News / Society

The gap between Bristol’s rich and poor

By amanda cameron, Thursday Nov 8, 2018

Bristol’s highest earners take home nearly six times more each week than the city’s lowest paid workers, a new report reveals.

The average weekly pay for the city’s top 10 per cent of earners was £899 in 2017, the report from Bristol City Council found. This compared with just £154 per week for those in the bottom 10 per cent of earners.

The income disparity was just one of many inequalities affecting people in the city revealed by the 2018 Health and Wellbeing report.

The report looks at a variety of factors affecting people’s health, such as income, lifestyle, employment, education and housing.

The city council plans to use the information in its report to help plan services for residents.

Mayor Marvin Rees, who co-chairs the council’s health board, said: “This report puts the challenges we face into sharp focus and highlights how factors which are often out of an individual’s control can affect our health.”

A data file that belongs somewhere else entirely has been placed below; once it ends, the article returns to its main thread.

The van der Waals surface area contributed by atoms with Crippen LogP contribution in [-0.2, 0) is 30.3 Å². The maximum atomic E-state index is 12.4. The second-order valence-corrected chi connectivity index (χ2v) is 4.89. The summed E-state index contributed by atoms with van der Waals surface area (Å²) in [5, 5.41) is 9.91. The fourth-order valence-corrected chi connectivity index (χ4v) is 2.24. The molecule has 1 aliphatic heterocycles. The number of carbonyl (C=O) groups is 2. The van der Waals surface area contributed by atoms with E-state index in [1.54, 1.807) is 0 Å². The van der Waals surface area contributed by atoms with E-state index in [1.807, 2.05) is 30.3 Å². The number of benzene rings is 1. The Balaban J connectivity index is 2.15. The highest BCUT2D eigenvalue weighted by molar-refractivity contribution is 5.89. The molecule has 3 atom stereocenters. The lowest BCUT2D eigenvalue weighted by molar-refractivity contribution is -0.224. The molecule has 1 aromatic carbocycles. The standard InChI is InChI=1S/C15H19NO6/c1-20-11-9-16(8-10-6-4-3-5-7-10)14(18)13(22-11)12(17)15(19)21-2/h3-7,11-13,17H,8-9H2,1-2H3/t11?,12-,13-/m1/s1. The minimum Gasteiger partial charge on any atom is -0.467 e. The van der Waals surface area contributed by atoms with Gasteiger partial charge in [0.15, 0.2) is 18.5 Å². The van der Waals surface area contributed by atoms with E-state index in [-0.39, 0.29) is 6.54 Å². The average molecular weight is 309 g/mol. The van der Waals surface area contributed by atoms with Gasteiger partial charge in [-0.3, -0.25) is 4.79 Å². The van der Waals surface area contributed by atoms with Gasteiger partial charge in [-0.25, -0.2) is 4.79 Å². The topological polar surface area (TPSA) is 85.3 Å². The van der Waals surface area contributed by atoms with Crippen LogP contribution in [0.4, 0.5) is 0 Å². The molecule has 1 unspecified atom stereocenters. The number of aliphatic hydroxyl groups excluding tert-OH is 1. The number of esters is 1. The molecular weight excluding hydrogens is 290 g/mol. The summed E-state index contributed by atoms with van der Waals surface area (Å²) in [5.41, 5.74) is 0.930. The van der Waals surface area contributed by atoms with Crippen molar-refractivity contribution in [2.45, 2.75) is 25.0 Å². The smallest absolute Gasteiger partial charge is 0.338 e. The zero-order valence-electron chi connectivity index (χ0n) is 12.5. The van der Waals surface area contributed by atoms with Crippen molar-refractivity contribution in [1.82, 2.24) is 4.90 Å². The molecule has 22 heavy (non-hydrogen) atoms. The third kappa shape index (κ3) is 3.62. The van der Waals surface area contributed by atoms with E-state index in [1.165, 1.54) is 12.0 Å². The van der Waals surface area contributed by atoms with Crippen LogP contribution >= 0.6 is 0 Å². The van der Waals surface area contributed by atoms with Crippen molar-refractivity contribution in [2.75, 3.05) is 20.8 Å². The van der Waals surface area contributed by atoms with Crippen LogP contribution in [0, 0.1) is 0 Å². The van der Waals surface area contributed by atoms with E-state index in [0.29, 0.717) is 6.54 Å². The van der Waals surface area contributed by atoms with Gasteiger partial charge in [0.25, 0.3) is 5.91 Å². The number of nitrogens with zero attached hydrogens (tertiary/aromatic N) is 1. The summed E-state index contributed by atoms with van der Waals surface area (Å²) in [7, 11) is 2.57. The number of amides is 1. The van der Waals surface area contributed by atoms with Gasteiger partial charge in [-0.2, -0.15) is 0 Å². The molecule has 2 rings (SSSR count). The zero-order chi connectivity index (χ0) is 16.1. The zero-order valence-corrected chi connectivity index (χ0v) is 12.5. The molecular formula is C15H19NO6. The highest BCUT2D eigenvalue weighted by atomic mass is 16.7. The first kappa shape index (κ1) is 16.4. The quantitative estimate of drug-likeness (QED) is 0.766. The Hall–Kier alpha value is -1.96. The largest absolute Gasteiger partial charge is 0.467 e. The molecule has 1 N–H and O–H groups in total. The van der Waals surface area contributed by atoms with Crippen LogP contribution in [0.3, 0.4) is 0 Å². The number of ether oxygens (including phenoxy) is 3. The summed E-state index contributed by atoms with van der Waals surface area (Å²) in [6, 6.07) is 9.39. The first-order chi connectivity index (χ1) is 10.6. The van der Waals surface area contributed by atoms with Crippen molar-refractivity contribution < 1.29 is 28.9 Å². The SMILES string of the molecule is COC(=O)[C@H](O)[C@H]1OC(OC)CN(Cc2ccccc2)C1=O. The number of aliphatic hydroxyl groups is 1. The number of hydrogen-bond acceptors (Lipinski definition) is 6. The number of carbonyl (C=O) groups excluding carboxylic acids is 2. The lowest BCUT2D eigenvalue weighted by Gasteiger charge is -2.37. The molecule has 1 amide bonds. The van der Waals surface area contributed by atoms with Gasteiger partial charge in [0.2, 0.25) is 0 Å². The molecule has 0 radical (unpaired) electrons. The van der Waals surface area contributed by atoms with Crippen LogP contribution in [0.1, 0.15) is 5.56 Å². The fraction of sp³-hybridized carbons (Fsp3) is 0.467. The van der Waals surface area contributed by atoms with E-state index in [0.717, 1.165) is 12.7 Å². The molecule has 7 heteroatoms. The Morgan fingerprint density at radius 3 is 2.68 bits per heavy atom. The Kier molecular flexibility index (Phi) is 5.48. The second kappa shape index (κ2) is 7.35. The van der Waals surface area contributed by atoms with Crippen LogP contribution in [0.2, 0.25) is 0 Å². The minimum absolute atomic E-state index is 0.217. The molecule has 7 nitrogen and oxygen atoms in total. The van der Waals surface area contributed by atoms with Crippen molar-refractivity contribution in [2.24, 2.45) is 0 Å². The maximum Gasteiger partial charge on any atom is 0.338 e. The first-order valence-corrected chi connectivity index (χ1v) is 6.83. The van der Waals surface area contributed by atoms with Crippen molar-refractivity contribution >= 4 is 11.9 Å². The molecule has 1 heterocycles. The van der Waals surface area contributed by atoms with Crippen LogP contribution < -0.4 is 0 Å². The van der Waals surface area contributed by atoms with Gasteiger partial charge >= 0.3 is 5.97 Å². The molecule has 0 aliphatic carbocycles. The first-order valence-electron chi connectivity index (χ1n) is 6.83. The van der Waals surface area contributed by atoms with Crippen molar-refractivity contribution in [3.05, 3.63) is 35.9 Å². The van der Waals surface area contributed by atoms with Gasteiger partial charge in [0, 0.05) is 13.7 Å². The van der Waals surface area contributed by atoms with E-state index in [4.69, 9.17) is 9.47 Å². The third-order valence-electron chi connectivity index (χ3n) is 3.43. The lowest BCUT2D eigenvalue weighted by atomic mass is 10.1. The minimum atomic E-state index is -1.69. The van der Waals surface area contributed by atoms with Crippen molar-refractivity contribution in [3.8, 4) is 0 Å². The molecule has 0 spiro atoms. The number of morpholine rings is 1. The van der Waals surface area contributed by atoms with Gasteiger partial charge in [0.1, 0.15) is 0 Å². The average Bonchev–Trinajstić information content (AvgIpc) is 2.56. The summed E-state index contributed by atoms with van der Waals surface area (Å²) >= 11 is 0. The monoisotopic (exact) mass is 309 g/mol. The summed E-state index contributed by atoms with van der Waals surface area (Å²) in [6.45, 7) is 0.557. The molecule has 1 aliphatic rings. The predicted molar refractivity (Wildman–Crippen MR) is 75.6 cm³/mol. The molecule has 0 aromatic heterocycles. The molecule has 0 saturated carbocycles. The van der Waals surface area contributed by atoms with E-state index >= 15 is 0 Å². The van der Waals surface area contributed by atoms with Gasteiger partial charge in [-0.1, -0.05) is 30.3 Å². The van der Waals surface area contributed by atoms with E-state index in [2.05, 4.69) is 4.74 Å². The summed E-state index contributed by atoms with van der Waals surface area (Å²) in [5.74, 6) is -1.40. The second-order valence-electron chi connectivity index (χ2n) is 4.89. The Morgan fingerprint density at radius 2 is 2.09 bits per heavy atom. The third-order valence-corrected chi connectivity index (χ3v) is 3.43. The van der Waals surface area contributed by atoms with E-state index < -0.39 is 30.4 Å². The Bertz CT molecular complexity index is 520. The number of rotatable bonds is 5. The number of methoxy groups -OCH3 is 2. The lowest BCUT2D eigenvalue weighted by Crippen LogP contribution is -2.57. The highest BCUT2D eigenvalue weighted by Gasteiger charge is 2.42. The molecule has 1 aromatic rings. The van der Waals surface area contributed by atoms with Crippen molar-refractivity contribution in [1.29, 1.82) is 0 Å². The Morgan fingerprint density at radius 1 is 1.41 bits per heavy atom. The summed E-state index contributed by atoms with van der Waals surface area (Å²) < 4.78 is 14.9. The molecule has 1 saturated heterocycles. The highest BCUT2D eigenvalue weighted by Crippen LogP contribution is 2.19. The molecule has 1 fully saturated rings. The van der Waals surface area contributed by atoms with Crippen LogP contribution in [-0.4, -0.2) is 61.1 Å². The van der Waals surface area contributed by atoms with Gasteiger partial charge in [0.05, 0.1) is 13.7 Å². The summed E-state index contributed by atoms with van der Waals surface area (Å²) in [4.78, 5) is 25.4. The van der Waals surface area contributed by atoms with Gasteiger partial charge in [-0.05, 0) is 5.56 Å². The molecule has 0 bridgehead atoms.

The report found people in the most deprived parts of Bristol died earlier, had worse quality of life and poorer mental health and than their counterparts in wealthier suburbs.

Some 72,000 people – almost a fifth of residents – suffer “income deprivation”, the report says.

Rees added: “Tackling issues such as entrenched inequalities takes decades. There are no quick fixes and no one organisation can solve these problems alone, especially in the context of years of austerity.

“This report will help to make sure that efforts are focused in the right areas and lay the foundation for future joint plans such as the One City Plan which is currently being developed.”

The council plans to launch its One City Plan in January 2019. The plan aims to make Bristol “a fair, healthy and sustainable city” by 2050.

Amanda Cameron is a local democracy reporter for Bristol

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